1. ^ Newman, Phil (2011). The Field Archaeology of Dartmoor. Frome: English Heritage. ISBN 978-1-84802-033-7.
  2. ^ Butler, Jeremy (1997). Dartmoor Atlas of Antiquities: Vol. 5. - The Second Millennium B.C. Tiverton: Devon Books. ISBN 0861149106.
  3. ^ a b Newman 2011, p.51.
  4. ^ Of the cairns excavated by the Dartmoor Exploration Committee 12% contained buried cists which would suggest around 100 cists remain concealed, Butler 1997, p.173.
  5. ^ Worth, R. N. (1967). Spooner, G. M.; Russell, F. S. (eds.). Worth's Dartmoor. Newton Abbot: David & Charles. ISBN 0715351486.
  6. ^ Butler 1997 p.176
  7. ^ a b Allen, John Romilly; John Charles Cox (January 1895). "DARTMOOR KISTVAENS". London, Bermose and sons Limited. Retrieved 2009-06-01.
  8. ^ "Prehistoric burial chamber on Dartmoor excavated". Archaeology Daily News. 10 August 2011. Archived from the original on 2012-03-29. Retrieved 2011-08-20.
  9. ^ Jones, Andy. "'The Whitehorse Cist, Dartmoor'". Historic England Research. 7: 31–35.
  10. ^ a b "The tomb raiders". legendarydartmoor.co.uk. Retrieved 2009-05-31.
  11. ^ "The Money Pit". legendarydartmoor.co.uk. Retrieved 2009-05-31.

Bibliography

  • Worth, R. N. (1967). "Dartmoor Barrows and Kistvaens". In Spooner, G. M.; Russell, F. S. (eds.). Worth's Dartmoor. Newton Abbot: David & Charles. ISBN 0715351486.
  • Butler, J. (1997). The Dartmoor Atlas of Antiquities. V: The Second Millennium B.C. Devon Books.
  • Newman, P. (2011). The Field Archaeology of Dartmoor. English Heritage.
  • Jones, A.M. (2016) Preserved in the Peat: An extraordinary Bronze Age burial on Whitehorse Hill, Dartmoor, and its wider context. Oxford: Oxbow books.

External links

Bare Island projectile point

The Bare Island projectile point is a stone projectile point of prehistoric indigenous peoples of North America. It was named by Fred Kinsey in 1959 for examples recovered at the Kent-Halley site on Bare Island in Pennsylvania.

Celt (tool)

In archaeology, a celt is a long, thin, prehistoric, stone or bronze tool similar to an adze, a hoe or axe-like tool.

Cist

A cist ( or ; also kist ;

from Greek: κίστη or Germanic Kiste) is a small stone-built coffin-like box or ossuary used to hold the bodies of the dead. Examples can be found across Europe and in the Middle East.

A cist may have been associated with other monuments, perhaps under a cairn or long barrow. Several cists are sometimes found close together within the same cairn or barrow. Often ornaments have been found within an excavated cist, indicating the wealth or prominence of the interred individual.

This old word is preserved in the Swedish language, where "kista" is the word for a funerary coffin.

Cumberland point

A Cumberland point is a lithic projectile point, attached to a spear and used as a hunting tool. These sturdy points were intended for use as thrusting weapons and employed by various mid-Paleo-Indians (c. 11,000 BP) in the Southeastern US in the killing of large game mammals.

Drizzlecombe

Drizzlecombe or Thrushelcombe is an area of Dartmoor in the county of Devon, England, containing a number of Bronze Age stone rows, cairns and menhirs.

There are three principal stone rows each with an associated barrow and terminal menhir. Most of the artifacts are on the southwest slope of Hartor Hill. The tallest menhir, which at 14 ft (4.3 m) high is the largest on Dartmoor, was re-erected by Sabine Baring-Gould, R. Hansford Worth and others in 1893.Drizzlecombe is located on the western side of Dartmoor, about 4 miles (6.4 km) east of the village of Yelverton, to the west of the upper reaches of the River Plym.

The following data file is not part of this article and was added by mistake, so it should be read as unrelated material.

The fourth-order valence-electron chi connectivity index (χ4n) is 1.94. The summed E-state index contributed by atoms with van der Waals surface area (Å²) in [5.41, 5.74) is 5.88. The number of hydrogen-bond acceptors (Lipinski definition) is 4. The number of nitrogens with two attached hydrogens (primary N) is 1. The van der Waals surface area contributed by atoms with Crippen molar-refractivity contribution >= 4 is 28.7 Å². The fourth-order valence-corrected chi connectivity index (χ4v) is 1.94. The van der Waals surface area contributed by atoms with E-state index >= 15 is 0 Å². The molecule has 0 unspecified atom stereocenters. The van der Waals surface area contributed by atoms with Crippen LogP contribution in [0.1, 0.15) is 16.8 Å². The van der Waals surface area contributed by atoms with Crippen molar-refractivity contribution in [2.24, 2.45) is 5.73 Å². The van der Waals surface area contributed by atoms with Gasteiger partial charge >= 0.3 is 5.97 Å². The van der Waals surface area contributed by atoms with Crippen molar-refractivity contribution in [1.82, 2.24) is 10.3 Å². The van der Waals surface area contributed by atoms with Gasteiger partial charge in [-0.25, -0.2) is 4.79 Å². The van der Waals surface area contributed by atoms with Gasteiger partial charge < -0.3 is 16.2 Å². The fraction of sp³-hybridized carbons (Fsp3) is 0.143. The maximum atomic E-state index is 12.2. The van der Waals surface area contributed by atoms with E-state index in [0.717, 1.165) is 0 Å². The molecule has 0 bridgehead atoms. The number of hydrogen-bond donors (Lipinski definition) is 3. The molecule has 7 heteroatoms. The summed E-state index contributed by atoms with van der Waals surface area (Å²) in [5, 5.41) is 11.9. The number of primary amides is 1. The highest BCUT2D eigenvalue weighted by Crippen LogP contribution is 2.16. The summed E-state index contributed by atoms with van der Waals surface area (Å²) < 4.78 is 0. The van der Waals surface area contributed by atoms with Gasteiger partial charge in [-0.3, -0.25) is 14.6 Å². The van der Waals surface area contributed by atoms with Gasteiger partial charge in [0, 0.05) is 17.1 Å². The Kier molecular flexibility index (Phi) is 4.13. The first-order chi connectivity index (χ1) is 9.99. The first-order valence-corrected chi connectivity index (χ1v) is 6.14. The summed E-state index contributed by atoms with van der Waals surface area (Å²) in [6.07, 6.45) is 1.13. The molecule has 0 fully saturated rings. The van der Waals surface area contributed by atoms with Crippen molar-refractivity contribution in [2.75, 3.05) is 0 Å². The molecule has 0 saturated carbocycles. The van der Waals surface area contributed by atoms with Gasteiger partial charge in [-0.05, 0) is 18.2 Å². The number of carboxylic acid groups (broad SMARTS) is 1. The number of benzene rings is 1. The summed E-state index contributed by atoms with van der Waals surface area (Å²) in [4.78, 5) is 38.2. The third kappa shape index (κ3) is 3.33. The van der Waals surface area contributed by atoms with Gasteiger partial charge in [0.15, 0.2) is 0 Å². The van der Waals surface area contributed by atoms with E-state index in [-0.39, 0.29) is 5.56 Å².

Nearby is the large but damaged cairn known as Giant's Basin; many of its stones were removed by warreners to build their rabbit-warrens at Ditsworthy, lower down the river. Higher up the slope and overlooking these monuments is a village of stone hut circles, akin to the one at Grimspound. To the north-east lie the extensive remains of Eylesbarrow tin mine and north-west is the concentric Yellowmead stone circle. The area also includes the Neolithic Dartmoor kistvaens, or tombs.

Eden point

Eden Points are a form of chipped stone projectile points associated with a sub-group of the larger Plano culture. Sometimes also called Yuma points, the first Eden points were discovered in washouts in Yuma County, Colorado. They were first discovered in situ at an ancient buffalo kill site near Eden, Wyoming by Harold J. Cook in 1941. The site, named after discoverer O. M. Finley, eventually yielded 24 projectile points, including eight Eden points, eight Scottsbluff points and one complete Cody point, both other sub-groups within the Plano group. Eden points are believed to have been used between 10,000 and 6,000 years ago by paleo-indian hunters in the western plains.

Eden points are the most common paleo-indian projectile points found today. They have been discovered across the western plain states, including Wyoming, Colorado, Nebraska, and Montana.

Folsom point

Folsom points are a distinct form of knapped stone projectile points associated with the Folsom tradition of North America. The style of tool-making was named after the Folsom Site located in Folsom, New Mexico, where the first sample was found by George McJunkin within the bone structure of a bison in 1908. The Folsom point was identified as a unique style of projectile point in 1926.

Grattoir de côté

A Grattoir de côté (translates from French as Side Scraper) is an archaeological term for a ridged variety of steep-scrapers distinguished by a working edge on one side. They were found at various archaeological sites in Lebanon including Ain Cheikh and Jdeideh II and are suggested to date to Upper Paleolithic stages three or four (Antelian).

Grinding slab

In archaeology, a grinding slab is a ground stone artifact generally used to grind plant materials into usable size, though some slabs were used to shape other ground stone artifacts. Some grinding stones are portable; others are not and, in fact, may be part of a stone outcropping.